In my previous post, I wrote about one of my biggest software pet peeves – registration forms that have specific password requirements that are not communicated to the user until AFTER a password has been entered. This morning I found one that was even worse than the Google Coder one I showed earlier.

I was playing around with the Intel XDK development tools for web applications. After I got it installed, it prompted me to create an account. I filled in all of the fields and went looking for any indicator that the form had password requirements. None found, so I clicked the Submit button only to find out that for some unknown reason, Intel requires a special character in the password as shown at the very bottom, in small print, in the following figure:

Intel XDK Registration Form

So, I dutifully added a special character (I’m not telling you which one) and clicked Submit again only to find out that they had yet another requirement. Apparently you also have to have a number in your password, but Intel made no effort to inform me of any of this.

At this point, I’ve failed twice and I still don’t know if my password with a special character AND a number will actually fulfill the requirements. I crossed my fingers and clicked Submit for the third time only to find out that I had actually, unbeknownst to me, complied with the password requirements. Woohoo!

Developers, when you have an input form that has specific input requirements – TELL ME WHAT THEY ARE. I shouldn’t have to guess what your password requirements are; you know what they are, so tell me BEFORE I start typing in my password. I know you have limited screen real estate for listing out the requirements, but there’s no reason you can’t give me a button or a link to click on to view the requirements.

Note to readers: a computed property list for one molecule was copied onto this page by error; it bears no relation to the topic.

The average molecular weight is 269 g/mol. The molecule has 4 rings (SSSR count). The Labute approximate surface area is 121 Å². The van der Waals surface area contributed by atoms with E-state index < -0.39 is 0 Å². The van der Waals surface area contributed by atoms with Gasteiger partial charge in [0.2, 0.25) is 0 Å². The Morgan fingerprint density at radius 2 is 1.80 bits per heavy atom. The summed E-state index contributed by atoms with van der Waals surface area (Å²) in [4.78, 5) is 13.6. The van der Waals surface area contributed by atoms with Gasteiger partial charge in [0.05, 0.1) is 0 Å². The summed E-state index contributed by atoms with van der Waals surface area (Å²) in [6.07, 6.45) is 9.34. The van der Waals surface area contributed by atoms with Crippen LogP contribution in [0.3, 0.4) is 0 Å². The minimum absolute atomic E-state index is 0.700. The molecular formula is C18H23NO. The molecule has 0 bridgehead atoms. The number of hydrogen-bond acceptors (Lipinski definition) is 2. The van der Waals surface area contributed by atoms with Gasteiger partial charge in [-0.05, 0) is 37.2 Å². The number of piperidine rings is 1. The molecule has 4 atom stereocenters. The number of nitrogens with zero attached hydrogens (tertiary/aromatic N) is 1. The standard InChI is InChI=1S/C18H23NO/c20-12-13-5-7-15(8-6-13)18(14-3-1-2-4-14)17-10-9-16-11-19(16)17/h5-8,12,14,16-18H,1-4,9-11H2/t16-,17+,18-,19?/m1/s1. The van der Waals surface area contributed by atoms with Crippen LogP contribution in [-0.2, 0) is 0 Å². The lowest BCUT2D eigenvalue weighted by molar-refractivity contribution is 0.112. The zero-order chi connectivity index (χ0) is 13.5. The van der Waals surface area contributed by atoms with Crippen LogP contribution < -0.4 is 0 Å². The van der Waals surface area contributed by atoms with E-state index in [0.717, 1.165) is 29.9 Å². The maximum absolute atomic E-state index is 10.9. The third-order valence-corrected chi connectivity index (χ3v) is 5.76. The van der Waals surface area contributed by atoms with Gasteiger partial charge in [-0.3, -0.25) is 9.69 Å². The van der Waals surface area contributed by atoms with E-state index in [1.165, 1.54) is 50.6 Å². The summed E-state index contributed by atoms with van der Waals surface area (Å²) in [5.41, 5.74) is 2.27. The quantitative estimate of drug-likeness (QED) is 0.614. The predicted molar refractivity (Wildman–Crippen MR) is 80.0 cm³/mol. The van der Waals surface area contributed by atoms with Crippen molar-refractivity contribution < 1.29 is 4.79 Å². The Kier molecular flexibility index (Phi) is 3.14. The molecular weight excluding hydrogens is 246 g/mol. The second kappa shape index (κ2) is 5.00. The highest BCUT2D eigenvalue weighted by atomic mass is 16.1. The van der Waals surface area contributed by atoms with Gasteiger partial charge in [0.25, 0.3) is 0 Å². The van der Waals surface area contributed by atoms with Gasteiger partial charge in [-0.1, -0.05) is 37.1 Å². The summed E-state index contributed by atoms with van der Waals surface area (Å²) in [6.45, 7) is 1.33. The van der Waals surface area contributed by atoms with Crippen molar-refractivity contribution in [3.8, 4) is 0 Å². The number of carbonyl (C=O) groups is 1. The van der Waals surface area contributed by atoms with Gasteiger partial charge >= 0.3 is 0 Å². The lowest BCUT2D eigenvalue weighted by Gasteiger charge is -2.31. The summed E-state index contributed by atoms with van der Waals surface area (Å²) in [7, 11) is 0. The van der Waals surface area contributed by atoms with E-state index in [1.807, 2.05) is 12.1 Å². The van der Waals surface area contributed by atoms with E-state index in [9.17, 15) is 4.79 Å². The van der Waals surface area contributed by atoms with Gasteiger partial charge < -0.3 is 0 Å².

I’m assuming you like your users and actually want us to use your development tools – so don’t make it so hard for us to actually use them.


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  • John, what's worse is that sometimes I wonder if these are harvesting strategies. After all, if I register at website X with a user id and some password, it's quite likely that the combination will be the same or similar at websites A, B and C. If one site waits until I click "submit" to reject my password, how do I know what they did with the user/pw combination I already gave them?<br /><br />Not that I would suspect Google or Intel of doing this sort of thing, but some other organizations might be a bit looser with their ethics.

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